shoulder Tag

Serratus Anterior, which is also known as the โ€œBig Swing Muscleโ€ or โ€œBoxerโ€™s muscleโ€ due to its effectiveness of protracting the scapula. Not only does this muscle have a cool name, but it is also needed for a plethora of arm movements; weather open chain (punching/grabbing something out of the cabinet) or closed chain (pushups, planks, downward dogs, or handstands). Due to its large role in stabilizing the scapula, ย inadequate strength here is often the culprit of Scapula Winging.ย This article will demonstrate a few exercises to improve activation and control of this Scapula Stabilizer in open kinetic chain.

Scapular dyskinesis (aka SICK scapula syndrome) is an alteration or deviation in the normal resting or active position of the scapula during shoulder movement. This observation of "abnormal" or "erratic" movement is often associated with pain.ย โ‰But does scapular dyskinesis actually cause a painful shoulder? Does SICK scapula equal painย โ‰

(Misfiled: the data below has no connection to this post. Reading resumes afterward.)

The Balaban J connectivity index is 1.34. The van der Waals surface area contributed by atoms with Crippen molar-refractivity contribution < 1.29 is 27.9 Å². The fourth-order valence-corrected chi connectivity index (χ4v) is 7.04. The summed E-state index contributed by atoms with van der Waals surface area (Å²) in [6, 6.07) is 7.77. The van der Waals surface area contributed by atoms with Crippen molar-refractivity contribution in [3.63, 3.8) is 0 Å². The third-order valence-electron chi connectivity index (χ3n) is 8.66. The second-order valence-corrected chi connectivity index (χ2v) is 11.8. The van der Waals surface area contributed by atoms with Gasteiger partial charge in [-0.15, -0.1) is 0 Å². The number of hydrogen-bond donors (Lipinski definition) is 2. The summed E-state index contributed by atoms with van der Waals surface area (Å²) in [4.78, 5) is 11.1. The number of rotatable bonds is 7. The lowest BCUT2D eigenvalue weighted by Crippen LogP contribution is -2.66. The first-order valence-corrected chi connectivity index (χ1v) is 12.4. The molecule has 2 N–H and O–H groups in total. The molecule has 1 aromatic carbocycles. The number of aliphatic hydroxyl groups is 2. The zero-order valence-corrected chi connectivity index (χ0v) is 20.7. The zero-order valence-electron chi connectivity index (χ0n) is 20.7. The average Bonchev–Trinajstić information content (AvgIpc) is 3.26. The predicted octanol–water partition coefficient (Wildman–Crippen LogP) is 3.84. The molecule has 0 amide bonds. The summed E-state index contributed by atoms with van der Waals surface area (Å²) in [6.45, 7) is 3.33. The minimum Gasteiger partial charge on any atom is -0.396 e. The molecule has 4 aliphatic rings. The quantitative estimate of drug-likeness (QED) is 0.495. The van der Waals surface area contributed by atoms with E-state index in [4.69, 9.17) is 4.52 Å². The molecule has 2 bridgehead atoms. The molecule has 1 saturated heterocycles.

This isn't your average rotator cuff and scapula article. We will be demonstrating and explaining seven evidence based shoulder exercises. Principles of biomechanics, kinesiology, and electromyography will be explained and you'll learn how to increase targeted muscle activation, improve scapular muscle activation sequencing, and challenge shoulder stability. We are taking broscience to the next level, providing research and evidence based shoulder exercises to prehab the shoulders for longevity.

This article will use a global approach, via Developmental Kinesiology, to train muscles through purposeful movements. Some of you may know this as โ€œDynamic Neuromuscular Stabilization,โ€ (DNS). DNS is originated by Pavel Kolar, who was known as one of the best student of the legend Vlademir Janda. The basis of DNS is on developmental kinesiology; that in early childhood your movement pattern is automatic, predictable, and genetically formed as the nervous system matures.

The rotator cuff is a group of 4 muscles and their associated tendons that span the shoulder joint, or more anatomically speaking, the glenohumeral joint. These muscles are the supraspinatus, infraspinatus, teres minor, and subscapularis. The rotator cuff is extremely vital to dynamic shoulder joint stability, as they are the only muscles that directly span the glenohumeral joint. While our bigger muscles, like our deltoids, lats, and pectorals control gross movements around the shoulder, the RC acts to stabilize the glenohumeral joint during these movements.